A tour of the Project Management forums in LinkedIn shows how divergent opinions on the PMBoK® Guide and the PMP® (Project Management Professional) certification process are. At one extreme are the enthusiastic supporters who have fully embraced the PMP designation and believe that it is a must for all Project Managers. At the other extreme are those who reject the process and raise serious doubts about its value. Caught in the cross fire are a lot of people who are confused over what the PMBOK Guide is and whether or not PMP certification adds any value (beyond the obvious fact that many hiring managers treat PMP as a prerequisite for being hired).
If you are one of the ones who is confused, don’t worry you are not alone. As a Project Management instructor I’m often asked for my opinion on the subject. Should I read the PMBoK Guide? Is it worth doing the PMP exam? Given the frequency with which I’m asked, I thought I would write some posts to put my opinion on the record.
Before continuing I should declare that I do teach PMP exam prep courses in Vancouver, Canada and hence have a vested interest. However with that in mind I’ll attempt to provide perspective that will help people make informed decisions about how to view the PMBoK Guide and what the PMP exam represents.
As a starting point for discussion I think we need to understand a couple of things. First, what is the PMBoK Guide (i.e. what does it claim to be and does the reality match the claim)? Secondly, how useful is the guide. Within the context of real-world projects how much value does the guide really add? In this first of a multi-part posting I’ll try to answer the question: what is the PMBoK Guide?
The official answer to that question can be found in the introductory chapters of the Guide itself. Summarizing, the introduction says that the Guide represents “the set of Project Management practices that are generally regarded as good practice in most situations” and that applying the practices usually helps increase the chances of project success. The document then goes on to explain that although the processes in the Guide are a “standard” for Project Management, they are a “guide” rather than a “methodology”.
To me, those opening remarks in the Guide are a source of confusion to people and contribute to the arguments about the Guide’s value. The combination of the words “standard” and “guide” clouds the definition of what the PMBOK Guide really is. The word “standard” is generally taken to mean that there is a prescriptive set of things I “must” (or at minimum “should”) do. However the use of the word “guide” softens things down, implying there is no standard and everything is optional.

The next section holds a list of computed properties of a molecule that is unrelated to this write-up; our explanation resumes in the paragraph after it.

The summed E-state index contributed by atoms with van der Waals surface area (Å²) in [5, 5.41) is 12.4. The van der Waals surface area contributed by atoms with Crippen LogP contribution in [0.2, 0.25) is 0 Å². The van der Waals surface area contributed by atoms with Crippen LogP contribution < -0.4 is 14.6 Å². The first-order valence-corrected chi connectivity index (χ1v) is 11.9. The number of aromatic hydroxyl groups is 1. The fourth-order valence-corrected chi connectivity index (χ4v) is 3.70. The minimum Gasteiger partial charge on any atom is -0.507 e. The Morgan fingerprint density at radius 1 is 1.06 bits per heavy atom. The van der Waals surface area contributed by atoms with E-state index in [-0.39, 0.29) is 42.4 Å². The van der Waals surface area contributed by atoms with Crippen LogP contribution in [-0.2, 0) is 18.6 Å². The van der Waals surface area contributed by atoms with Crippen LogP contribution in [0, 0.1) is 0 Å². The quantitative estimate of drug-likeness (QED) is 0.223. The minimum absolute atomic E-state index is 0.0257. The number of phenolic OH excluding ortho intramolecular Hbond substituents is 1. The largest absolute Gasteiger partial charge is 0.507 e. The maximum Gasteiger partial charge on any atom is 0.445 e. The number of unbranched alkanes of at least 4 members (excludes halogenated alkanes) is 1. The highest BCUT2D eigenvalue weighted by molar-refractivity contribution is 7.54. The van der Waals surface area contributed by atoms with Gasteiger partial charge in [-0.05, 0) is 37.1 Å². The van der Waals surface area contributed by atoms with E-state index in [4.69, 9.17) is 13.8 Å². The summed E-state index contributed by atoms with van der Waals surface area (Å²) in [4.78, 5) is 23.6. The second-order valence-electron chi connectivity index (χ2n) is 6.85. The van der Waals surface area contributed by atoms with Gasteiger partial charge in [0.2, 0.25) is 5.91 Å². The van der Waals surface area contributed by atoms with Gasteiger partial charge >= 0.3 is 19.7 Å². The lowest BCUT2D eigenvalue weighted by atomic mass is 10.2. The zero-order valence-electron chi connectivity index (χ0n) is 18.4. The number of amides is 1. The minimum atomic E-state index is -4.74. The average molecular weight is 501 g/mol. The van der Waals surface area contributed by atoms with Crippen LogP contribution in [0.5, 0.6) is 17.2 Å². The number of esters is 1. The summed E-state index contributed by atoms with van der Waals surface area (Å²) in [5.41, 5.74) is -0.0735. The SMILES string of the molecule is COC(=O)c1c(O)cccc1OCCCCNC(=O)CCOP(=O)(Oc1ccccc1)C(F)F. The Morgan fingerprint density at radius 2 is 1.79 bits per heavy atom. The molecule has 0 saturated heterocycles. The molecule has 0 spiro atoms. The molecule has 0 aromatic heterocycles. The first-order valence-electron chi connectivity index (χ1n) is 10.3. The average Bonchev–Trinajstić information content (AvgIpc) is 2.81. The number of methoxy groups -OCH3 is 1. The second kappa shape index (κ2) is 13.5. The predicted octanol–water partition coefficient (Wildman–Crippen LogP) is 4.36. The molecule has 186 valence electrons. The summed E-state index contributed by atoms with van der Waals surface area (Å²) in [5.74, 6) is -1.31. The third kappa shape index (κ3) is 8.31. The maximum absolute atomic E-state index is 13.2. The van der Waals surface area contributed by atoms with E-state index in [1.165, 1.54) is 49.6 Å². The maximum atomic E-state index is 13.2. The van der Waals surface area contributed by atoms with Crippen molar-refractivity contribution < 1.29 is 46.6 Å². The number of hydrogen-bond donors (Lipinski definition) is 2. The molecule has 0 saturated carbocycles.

To add further confusion, the Guide says it is not a methodology. However, you can argue that the document is presented as if it were a methodology. Because the Guide defines the inputs and outputs between processes, the document implies a particular sequence of events (i.e. do step A then step B, etc) and as a result, people interpret it as if it were a methodology to be followed.
With those observations in mind I can fully appreciate why people are confused about what the PMBOK Guide is. However, if we are able to go beneath the surface and look at the document at a more practical level there is still a lot of value to be had. To see what that value is, we need to step back and think about what the guide really represents.
At its core, the guide defines a set of 47 Project Management processes (5th edition of the Guide) and the interactions between those processes. The processes outline the steps used to initiate, plan, execute, monitor and control and then close a project. Each process establishes the inputs to the process (i.e. the documents or artifacts that are normally required before the process can proceed) and its outputs (i.e. the things produced by the process). For each process the Guide then makes suggestions about the tools and techniques you might apply when using the process. There is little detail (if any) about “how” to do things and Project Managers are left to make up their own mind about which tools and techniques to use and how best to apply them.